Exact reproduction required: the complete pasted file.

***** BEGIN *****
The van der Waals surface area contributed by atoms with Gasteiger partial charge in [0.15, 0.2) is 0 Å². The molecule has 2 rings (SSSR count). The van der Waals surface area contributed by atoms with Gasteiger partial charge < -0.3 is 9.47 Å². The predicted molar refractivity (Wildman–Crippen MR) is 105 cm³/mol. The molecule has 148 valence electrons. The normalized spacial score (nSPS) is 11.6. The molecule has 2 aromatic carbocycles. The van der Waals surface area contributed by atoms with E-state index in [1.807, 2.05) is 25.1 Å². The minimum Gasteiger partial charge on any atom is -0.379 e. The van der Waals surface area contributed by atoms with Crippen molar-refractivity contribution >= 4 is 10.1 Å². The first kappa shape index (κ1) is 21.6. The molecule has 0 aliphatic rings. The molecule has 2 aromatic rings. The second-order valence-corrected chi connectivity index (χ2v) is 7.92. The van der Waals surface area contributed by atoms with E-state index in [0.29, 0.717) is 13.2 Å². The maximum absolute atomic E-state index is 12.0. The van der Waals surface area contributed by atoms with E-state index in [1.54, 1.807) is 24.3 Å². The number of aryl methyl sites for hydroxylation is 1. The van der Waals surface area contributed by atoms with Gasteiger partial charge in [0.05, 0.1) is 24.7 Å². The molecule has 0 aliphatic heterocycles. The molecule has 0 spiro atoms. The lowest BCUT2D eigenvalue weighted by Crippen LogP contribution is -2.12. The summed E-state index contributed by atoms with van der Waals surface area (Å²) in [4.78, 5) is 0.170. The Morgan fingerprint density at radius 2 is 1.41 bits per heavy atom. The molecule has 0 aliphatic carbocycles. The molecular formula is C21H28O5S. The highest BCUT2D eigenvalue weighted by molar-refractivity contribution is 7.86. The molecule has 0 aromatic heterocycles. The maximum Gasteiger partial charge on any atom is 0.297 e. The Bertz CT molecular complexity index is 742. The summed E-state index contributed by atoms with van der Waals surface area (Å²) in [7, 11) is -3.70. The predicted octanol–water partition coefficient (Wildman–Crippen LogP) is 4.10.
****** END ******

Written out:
The van der Waals surface area contributed by atoms with Gasteiger partial charge in [0.15, 0.2) is 0 Å². The molecule has 2 rings (SSSR count). The van der Waals surface area contributed by atoms with Gasteiger partial charge < -0.3 is 9.47 Å². The predicted molar refractivity (Wildman–Crippen MR) is 105 cm³/mol. The molecule has 148 valence electrons. The normalized spacial score (nSPS) is 11.6. The molecule has 2 aromatic carbocycles. The van der Waals surface area contributed by atoms with E-state index in [1.807, 2.05) is 25.1 Å². The minimum Gasteiger partial charge on any atom is -0.379 e. The van der Waals surface area contributed by atoms with Crippen molar-refractivity contribution >= 4 is 10.1 Å². The first kappa shape index (κ1) is 21.6. The molecule has 0 aliphatic rings. The molecule has 2 aromatic rings. The second-order valence-corrected chi connectivity index (χ2v) is 7.92. The van der Waals surface area contributed by atoms with E-state index in [0.29, 0.717) is 13.2 Å². The maximum absolute atomic E-state index is 12.0. The van der Waals surface area contributed by atoms with E-state index in [1.54, 1.807) is 24.3 Å². The number of aryl methyl sites for hydroxylation is 1. The van der Waals surface area contributed by atoms with Gasteiger partial charge in [0.05, 0.1) is 24.7 Å². The molecule has 0 aliphatic heterocycles. The molecule has 0 spiro atoms. The lowest BCUT2D eigenvalue weighted by Crippen LogP contribution is -2.12. The summed E-state index contributed by atoms with van der Waals surface area (Å²) in [4.78, 5) is 0.170. The Morgan fingerprint density at radius 2 is 1.41 bits per heavy atom. The molecule has 0 aliphatic carbocycles. The molecular formula is C21H28O5S. The highest BCUT2D eigenvalue weighted by molar-refractivity contribution is 7.86. The molecule has 0 aromatic heterocycles. The maximum Gasteiger partial charge on any atom is 0.297 e. The Bertz CT molecular complexity index is 742. The summed E-state index contributed by atoms with van der Waals surface area (Å²) in [7, 11) is -3.70. The predicted octanol–water partition coefficient (Wildman–Crippen LogP) is 4.10.